Most people know that mascots are created for the Olympic games, but did you know that World’s Fairs have their own mascots as well? Mascots help promote World’s Fairs by engaging younger visitors. Some have proven to be so popular that they stick around for years after the Expo ends!
The first mascot made his appearance at the 1984 Louisiana World Exposition in New Orleans. To promote the theme, “The World of Rivers, Fresh Water as a Source of Life”, the organizers created a 7’6″ tall white pelican named Seymore D. Fair. He not only graced marketing materials and souvenir shops, but also took part in promotional tours throughout the US and Europe. During the fair he wandered around the site, greeting visitors who would rush to have their pictures taken with him.
The official mascot of Vancouver’s Expo ’86 was Expo Ernie, a robot on wheels that was voiced remotely. He rolled around the fair site, interacting with guests and entertaining them with his sense of humor. Prior to the fair’s opening he was sent on a whirlwind global tour but complained that organizers stuck him in cargo class. “I was engaged to a parking meter”, he once quipped, “but she expired.” He became so popular that eventually he was given a dedicated spot at the kids’ area so that fair visitors would know where to find him. He made some post-Expo appearances, but his career as an ambassador ended when he was purchased at an auction for $53,000.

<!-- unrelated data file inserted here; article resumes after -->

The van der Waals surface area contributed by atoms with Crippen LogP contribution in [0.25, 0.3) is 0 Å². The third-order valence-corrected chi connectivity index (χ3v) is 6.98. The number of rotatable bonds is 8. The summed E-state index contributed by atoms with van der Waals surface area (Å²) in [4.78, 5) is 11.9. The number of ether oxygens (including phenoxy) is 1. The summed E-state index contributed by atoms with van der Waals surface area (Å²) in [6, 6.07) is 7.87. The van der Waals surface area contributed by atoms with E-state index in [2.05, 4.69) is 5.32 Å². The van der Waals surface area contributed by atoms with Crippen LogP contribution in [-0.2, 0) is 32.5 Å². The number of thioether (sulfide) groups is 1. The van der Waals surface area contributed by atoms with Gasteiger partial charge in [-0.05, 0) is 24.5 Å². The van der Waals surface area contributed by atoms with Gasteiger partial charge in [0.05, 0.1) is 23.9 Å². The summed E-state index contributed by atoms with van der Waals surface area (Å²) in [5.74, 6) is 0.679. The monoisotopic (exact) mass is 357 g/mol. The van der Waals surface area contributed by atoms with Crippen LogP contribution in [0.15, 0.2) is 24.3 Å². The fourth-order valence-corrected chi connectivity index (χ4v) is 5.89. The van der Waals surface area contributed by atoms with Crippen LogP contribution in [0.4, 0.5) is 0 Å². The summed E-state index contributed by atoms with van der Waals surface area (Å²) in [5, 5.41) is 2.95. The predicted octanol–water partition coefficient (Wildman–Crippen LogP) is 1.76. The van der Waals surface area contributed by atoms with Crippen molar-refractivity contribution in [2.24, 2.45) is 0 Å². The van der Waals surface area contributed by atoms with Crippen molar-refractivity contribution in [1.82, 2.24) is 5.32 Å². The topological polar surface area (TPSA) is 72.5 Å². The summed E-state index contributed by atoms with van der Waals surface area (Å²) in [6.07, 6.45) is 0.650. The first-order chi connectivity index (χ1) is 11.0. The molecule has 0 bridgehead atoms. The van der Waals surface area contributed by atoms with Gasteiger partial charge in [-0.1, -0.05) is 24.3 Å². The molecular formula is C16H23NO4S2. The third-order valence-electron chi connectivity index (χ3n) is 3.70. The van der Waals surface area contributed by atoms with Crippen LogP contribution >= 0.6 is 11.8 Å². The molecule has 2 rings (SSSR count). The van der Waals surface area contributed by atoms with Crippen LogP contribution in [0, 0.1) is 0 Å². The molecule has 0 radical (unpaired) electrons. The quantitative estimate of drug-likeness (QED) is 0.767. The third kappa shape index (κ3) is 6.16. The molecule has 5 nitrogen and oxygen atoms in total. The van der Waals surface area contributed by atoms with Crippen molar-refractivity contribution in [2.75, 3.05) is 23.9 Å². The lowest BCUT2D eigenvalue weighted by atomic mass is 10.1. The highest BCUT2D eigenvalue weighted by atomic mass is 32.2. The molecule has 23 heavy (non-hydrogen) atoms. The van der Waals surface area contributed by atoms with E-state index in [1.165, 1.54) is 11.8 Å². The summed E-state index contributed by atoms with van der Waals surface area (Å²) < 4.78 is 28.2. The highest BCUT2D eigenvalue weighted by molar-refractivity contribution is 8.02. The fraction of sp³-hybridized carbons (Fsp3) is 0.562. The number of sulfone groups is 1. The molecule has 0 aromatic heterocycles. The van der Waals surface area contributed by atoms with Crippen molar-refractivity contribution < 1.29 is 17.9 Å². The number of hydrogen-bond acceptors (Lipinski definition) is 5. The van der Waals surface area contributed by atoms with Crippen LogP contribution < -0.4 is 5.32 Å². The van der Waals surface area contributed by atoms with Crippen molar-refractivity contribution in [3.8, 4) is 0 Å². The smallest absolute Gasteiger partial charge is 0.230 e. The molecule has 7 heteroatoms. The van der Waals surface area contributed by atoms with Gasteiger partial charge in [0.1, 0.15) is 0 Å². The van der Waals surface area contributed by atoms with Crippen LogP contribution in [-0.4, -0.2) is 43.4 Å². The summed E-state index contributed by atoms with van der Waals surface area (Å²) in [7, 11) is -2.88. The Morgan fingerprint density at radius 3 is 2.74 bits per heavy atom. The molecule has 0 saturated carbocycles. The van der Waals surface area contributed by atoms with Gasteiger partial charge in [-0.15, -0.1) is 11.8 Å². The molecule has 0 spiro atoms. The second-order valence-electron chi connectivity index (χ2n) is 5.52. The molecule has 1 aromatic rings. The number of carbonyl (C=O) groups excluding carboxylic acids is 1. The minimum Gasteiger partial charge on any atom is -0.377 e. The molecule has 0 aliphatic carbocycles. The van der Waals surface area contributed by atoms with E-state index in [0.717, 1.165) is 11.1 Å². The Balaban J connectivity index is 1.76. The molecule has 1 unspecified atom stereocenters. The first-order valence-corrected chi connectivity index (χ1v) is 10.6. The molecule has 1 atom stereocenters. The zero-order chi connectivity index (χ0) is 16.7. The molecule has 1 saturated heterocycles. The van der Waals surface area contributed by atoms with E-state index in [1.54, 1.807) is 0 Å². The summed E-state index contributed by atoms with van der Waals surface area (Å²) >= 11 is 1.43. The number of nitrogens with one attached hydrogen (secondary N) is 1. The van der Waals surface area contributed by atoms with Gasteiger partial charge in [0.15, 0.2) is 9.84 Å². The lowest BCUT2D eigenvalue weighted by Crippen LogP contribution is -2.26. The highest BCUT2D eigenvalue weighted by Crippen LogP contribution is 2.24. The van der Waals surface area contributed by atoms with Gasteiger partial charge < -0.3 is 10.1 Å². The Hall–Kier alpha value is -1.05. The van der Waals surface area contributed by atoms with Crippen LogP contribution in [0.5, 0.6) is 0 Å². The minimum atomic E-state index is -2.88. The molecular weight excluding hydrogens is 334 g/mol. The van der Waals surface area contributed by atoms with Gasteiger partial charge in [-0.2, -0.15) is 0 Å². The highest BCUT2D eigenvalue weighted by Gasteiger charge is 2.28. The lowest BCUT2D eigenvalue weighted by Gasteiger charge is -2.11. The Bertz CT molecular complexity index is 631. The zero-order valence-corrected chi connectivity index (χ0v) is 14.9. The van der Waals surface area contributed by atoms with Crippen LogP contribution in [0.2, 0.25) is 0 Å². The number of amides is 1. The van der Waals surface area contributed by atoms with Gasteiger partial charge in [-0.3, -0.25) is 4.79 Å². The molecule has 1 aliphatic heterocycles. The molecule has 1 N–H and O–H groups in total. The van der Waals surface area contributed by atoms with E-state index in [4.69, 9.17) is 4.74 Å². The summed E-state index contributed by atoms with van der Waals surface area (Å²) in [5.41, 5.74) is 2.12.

Korea’s first world’s fair, Expo ’93, featured Kumdori, a mascot described as a cosmic sky elf. Translated into English, Twinkle, the Dream Being was the name of an animated television series that aired in the US and South Korea in conjunction with the fair. Kumdori was a much-loved character, and the fair’s amusement park, Kumdori Land, remained open to the public until 2012.
Twipsy, the mascot for the 2000 Hannover World Expo, was depicted as an abstract burst of energy. The character had one large oblong arm that allowed him to fly, and two different shoes: one flat and one with a high heel. He was the central character of a televised cartoon series that first aired in Germany in 1999 and took place in cyberspace. Twipsy merchandise ranged from stuffed plush toys to T-shirts, mugs, watches and other souvenirs. Postage stamps in Twipsy’s image were also released.
Tying in with the theme “Nature’s Wisdom”, Japan’s Expo 2005 in Aichi featured sentient bushes that helped promote eco-friendliness. Kiccoro, a newly born and energetic forest shrub, was accompanied by forest grandfather Morizzo, an easygoing, wise, and kind old tree. They were so popular that horticulturists all over Japan began clipping hedges into their likenesses, and the pair were brought back for an appearance at Expo 2008 in Zaragoza Spain three years later.
The mascots for Expo 2020 Dubai are nine-year old Rashid and his eight-year old sister Latifa. Rashid is interested in saving the environment while his sister is passionate about science and technology. Salama, the ancient Ghaf tree on the Expo grounds, has charged them with completing tasks, unlocking secrets that will lead to a brighter future. They are accompanied and assisted by guardians of the three Expo pavilions: Alif (Mobility), Opti (Opportunity), and Terra (Sustainability). Their exploits are currently being chronicled on the official Expo 2020 Dubai website, www.expo2020dubai.com.
Joan Thompson, Expo Sales Executive
Ya’lla Tours USA
Posted on March 2, 2020